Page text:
Production value chains are characterized by complex interactions between firms, both within and across country borders. A burgeoning literature recognizes that these interactions often involve granular buyers and suppliers of intermediate goods that exert market power over prices. However, we know surprisingly little about how two‐sided market power influences the outcomes of these relationships. How are prices determined in bilateral negotiations? How does market structure influence the propagation of shocks within a domestic network of firms? Exploring the underlying structure of buyer‐supplier negotiations can help us shed light on the welfare impact of aggregate and firm‐level shocks.
This project leverages detailed firm‐to‐firm transaction data from Chile to answer these questions. A unique feature of this data is that it contains information on the prices and quantities negotiated between each firm and its whole network of foreign and domestic suppliers. We combine this data with an industry equilibrium model of price‐setting in the presence of two‐sided market power that builds on recent work by Alviarez et al. (2021). Our model (i) generates predictions on the equilibrium relationship between negotiated prices and bilateral market shares (ii) can be used to study equilibrium markup response to aggregate and firm‐level shocks in a network of firms.
We believe that having a better picture of the interrelationship between market power and price setting can help governments better understand and predict the propagation of shocks through firm networks. Being able to predict how shocks will be passed through to prices depending on the characteristics of shocked firms and their network of trade partners relevant to design financial, fiscal, and monetary policies in response to these shocks. One further implication of our work is that competition and trade policy might have a key role to play in governing the distribution of rents in firm networks. Our project will shed light on how rents are distributed between input buyers and sellers depending on the market power that each side possesses. Although we abstract from dynamic considerations in this paper, we think that understanding how two‐sided market power affects rent distribution across firms might be important to understand incentives for innovation in the economy, and to better design policies that promote aggregate growth.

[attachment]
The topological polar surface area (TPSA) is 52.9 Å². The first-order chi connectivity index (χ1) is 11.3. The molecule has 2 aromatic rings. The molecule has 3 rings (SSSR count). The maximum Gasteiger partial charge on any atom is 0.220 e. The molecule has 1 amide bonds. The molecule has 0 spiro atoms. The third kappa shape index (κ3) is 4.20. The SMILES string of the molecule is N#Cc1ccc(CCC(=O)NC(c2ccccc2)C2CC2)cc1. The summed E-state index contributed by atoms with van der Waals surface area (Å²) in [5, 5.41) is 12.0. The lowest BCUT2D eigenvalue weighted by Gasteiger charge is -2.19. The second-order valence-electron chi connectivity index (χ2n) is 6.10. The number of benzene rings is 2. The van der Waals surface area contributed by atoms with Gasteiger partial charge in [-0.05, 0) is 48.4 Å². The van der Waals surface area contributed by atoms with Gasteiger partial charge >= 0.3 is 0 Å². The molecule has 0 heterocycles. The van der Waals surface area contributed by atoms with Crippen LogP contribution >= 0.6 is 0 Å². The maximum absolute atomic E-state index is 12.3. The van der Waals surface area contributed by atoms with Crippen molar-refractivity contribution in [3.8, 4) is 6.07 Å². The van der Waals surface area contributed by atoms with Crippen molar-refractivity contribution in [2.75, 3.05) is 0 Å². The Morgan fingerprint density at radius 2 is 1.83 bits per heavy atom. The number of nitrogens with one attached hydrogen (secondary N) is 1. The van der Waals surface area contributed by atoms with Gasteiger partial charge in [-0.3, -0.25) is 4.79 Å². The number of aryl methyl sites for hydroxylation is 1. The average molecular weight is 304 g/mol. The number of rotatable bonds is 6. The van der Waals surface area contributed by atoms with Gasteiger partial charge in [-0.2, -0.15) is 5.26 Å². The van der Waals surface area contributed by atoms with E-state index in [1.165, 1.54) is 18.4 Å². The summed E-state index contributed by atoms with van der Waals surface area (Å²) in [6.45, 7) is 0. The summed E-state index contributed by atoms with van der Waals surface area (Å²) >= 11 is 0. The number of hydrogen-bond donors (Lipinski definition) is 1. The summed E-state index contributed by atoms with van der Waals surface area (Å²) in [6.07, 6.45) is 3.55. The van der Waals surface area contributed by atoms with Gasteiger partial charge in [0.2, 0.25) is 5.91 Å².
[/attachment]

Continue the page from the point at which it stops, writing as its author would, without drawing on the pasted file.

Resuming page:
In our work, we find empirical evidence on the relationship between bilateral supplier and buyer shares and prices in firm‐to‐firm transaction networks. Suppliers charge lower pricesto their largest buyers, and input buyers receive higher prices from their key suppliers. To understand the equilibrium effects of an international trade shock on a domestic network of input suppliers and buyers, we perform empirical simulations on a network that replicates the main features of the Chilean firm‐to‐firm network and behaves under the price‐setting assumptions of our model. We show that, in the face of a 16% simulated increase in foreign input costs, domestic downstream firms increase their domestic input purchases by 12% on average. Further, the increase in domestic input purchases leads to an average 1.2% increase in the markups negotiated by domestic suppliers in our simulations. This average increase masks significant heterogeneity in negotiated markups: we observe that small but dedicated input domestic suppliers increase their markups by almost twice as much as the average response. In future work we plan to estimate our empirical model leveraging variation in our transaction data. We will use the model to assess whether market structure has played the role in the propagation of recent disruptions in global trade